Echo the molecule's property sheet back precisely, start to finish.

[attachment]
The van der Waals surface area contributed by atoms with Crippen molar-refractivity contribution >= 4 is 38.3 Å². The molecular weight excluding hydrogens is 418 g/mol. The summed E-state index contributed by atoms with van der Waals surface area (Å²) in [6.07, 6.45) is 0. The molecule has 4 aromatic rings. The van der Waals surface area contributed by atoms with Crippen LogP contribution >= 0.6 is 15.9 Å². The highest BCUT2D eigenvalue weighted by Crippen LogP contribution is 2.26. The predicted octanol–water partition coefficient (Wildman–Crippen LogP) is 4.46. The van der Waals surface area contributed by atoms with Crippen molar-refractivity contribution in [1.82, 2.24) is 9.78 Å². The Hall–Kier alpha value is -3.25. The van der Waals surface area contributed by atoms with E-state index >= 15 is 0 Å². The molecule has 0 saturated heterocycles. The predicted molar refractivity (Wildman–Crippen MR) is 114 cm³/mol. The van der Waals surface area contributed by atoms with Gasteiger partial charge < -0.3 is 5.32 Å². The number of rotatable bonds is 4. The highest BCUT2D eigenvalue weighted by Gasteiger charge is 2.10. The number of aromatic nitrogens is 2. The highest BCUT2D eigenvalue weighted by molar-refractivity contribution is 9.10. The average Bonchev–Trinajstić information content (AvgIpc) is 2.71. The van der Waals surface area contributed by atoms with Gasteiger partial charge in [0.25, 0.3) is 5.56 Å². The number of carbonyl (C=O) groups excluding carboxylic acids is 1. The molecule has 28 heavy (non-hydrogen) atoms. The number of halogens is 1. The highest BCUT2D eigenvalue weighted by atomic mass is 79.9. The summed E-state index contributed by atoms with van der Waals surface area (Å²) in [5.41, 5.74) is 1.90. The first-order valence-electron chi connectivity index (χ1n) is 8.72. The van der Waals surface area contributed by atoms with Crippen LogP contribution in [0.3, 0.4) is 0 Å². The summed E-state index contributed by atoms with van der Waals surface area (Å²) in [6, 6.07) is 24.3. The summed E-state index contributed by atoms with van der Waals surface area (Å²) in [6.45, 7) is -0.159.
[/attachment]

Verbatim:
The van der Waals surface area contributed by atoms with Crippen molar-refractivity contribution >= 4 is 38.3 Å². The molecular weight excluding hydrogens is 418 g/mol. The summed E-state index contributed by atoms with van der Waals surface area (Å²) in [6.07, 6.45) is 0. The molecule has 4 aromatic rings. The van der Waals surface area contributed by atoms with Crippen LogP contribution >= 0.6 is 15.9 Å². The highest BCUT2D eigenvalue weighted by Crippen LogP contribution is 2.26. The predicted octanol–water partition coefficient (Wildman–Crippen LogP) is 4.46. The van der Waals surface area contributed by atoms with Crippen molar-refractivity contribution in [1.82, 2.24) is 9.78 Å². The Hall–Kier alpha value is -3.25. The van der Waals surface area contributed by atoms with E-state index >= 15 is 0 Å². The molecule has 0 saturated heterocycles. The predicted molar refractivity (Wildman–Crippen MR) is 114 cm³/mol. The van der Waals surface area contributed by atoms with Gasteiger partial charge < -0.3 is 5.32 Å². The number of rotatable bonds is 4. The highest BCUT2D eigenvalue weighted by Gasteiger charge is 2.10. The number of aromatic nitrogens is 2. The highest BCUT2D eigenvalue weighted by molar-refractivity contribution is 9.10. The average Bonchev–Trinajstić information content (AvgIpc) is 2.71. The van der Waals surface area contributed by atoms with Gasteiger partial charge in [0.25, 0.3) is 5.56 Å². The number of carbonyl (C=O) groups excluding carboxylic acids is 1. The molecule has 28 heavy (non-hydrogen) atoms. The number of halogens is 1. The highest BCUT2D eigenvalue weighted by atomic mass is 79.9. The summed E-state index contributed by atoms with van der Waals surface area (Å²) in [5.41, 5.74) is 1.90. The first-order valence-electron chi connectivity index (χ1n) is 8.72. The van der Waals surface area contributed by atoms with Crippen LogP contribution in [0.3, 0.4) is 0 Å². The summed E-state index contributed by atoms with van der Waals surface area (Å²) in [6, 6.07) is 24.3. The summed E-state index contributed by atoms with van der Waals surface area (Å²) in [6.45, 7) is -0.159.